I'm not a big reader, which means I've got all the books I want. I have plenty of alcohol of the spirit and wine nature. I don't own a car. I like playing the odd computer game, but since I’m not very good at them, you can’t call me an avid gamer.

I like squash but already have a decent racquet. I like tennis but asking for a racquet for that means they'll need to give me money (as the season is now finished here thanks to the UK weather) and as I'm pretty reasonable I'd be looking at a £100+ one and will want to go to a place that allows me to try them out.

I've already asked for clothes. I’d quite like to try Sky Diving, but that is rather expensive.

I've looked through Amazon, IWantOneOfThose, ebuyer and John Lewis and haven't found much inspiration. I've also wandered around the big department stores and not seen anything that has leapt out at me.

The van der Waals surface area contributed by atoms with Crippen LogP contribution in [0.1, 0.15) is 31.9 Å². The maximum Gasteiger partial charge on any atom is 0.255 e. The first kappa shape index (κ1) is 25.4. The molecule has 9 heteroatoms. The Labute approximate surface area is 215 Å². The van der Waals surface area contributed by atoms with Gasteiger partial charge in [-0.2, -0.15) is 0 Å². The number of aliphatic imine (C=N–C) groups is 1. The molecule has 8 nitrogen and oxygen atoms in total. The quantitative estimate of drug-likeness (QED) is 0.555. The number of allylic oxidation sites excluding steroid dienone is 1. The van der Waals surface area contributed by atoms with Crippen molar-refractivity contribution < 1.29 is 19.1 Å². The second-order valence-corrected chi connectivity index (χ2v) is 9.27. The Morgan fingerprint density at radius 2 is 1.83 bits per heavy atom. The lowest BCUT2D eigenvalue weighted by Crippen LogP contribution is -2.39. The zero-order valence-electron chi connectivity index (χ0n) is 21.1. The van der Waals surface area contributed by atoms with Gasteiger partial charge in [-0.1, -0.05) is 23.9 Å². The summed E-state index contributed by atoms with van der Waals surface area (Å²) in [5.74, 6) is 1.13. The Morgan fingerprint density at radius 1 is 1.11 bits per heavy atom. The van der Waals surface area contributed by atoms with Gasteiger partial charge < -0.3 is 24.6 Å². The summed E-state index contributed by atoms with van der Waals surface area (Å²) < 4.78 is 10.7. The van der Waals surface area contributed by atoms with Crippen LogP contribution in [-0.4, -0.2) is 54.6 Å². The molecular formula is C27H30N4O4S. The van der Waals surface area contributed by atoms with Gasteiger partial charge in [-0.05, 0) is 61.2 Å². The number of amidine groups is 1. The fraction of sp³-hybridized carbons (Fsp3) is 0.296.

Can you suggest anything I might like to ask for? Alternatively if you know of places that I can look to get ideas then that would also be appreciated.
posted by mr_silver to Sports, Hobbies, & Recreation (25 answers total) 4 users marked this as a favorite
 
It seems to me that you can't think of anything you want because there isn't any specific physical item that you want. Which is a very nice situation to be in, really.

I would ask my friends to plan a day/night out rather than giving you a present. I would appreciate a good night out with my friends more than a dozen gift certificates to HMV.
posted by slimepuppy at 2:29 AM on October 17, 2006


Hot air ballon ride?
posted by chillmost at 2:30 AM on October 17, 2006